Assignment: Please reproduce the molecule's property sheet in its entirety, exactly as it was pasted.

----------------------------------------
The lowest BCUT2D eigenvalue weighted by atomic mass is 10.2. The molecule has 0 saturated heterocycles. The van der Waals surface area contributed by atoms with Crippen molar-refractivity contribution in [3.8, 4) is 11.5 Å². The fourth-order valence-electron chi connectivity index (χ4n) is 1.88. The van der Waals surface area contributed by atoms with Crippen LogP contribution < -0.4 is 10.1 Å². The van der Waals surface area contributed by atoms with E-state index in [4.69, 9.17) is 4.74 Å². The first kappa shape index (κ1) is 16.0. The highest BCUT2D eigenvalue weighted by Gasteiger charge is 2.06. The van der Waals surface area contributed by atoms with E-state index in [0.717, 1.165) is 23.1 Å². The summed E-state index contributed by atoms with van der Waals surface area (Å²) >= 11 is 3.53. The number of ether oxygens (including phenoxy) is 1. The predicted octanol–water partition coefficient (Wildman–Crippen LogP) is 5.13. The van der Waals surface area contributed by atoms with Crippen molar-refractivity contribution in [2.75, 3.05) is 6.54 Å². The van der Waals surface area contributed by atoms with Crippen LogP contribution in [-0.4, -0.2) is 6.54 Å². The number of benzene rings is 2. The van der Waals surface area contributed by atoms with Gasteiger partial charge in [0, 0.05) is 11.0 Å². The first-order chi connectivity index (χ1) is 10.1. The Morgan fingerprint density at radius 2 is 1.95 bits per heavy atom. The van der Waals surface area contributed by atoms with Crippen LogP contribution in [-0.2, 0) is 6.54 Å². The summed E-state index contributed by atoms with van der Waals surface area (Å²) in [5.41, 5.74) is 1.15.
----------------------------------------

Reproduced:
The lowest BCUT2D eigenvalue weighted by atomic mass is 10.2. The molecule has 0 saturated heterocycles. The van der Waals surface area contributed by atoms with Crippen molar-refractivity contribution in [3.8, 4) is 11.5 Å². The fourth-order valence-electron chi connectivity index (χ4n) is 1.88. The van der Waals surface area contributed by atoms with Crippen LogP contribution < -0.4 is 10.1 Å². The van der Waals surface area contributed by atoms with E-state index in [4.69, 9.17) is 4.74 Å². The first kappa shape index (κ1) is 16.0. The highest BCUT2D eigenvalue weighted by Gasteiger charge is 2.06. The van der Waals surface area contributed by atoms with E-state index in [0.717, 1.165) is 23.1 Å². The summed E-state index contributed by atoms with van der Waals surface area (Å²) >= 11 is 3.53. The number of ether oxygens (including phenoxy) is 1. The predicted octanol–water partition coefficient (Wildman–Crippen LogP) is 5.13. The van der Waals surface area contributed by atoms with Crippen molar-refractivity contribution in [2.75, 3.05) is 6.54 Å². The van der Waals surface area contributed by atoms with Crippen LogP contribution in [-0.4, -0.2) is 6.54 Å². The number of benzene rings is 2. The van der Waals surface area contributed by atoms with Gasteiger partial charge in [0, 0.05) is 11.0 Å². The first-order chi connectivity index (χ1) is 10.1. The Morgan fingerprint density at radius 2 is 1.95 bits per heavy atom. The van der Waals surface area contributed by atoms with Crippen LogP contribution in [-0.2, 0) is 6.54 Å². The summed E-state index contributed by atoms with van der Waals surface area (Å²) in [5.41, 5.74) is 1.15.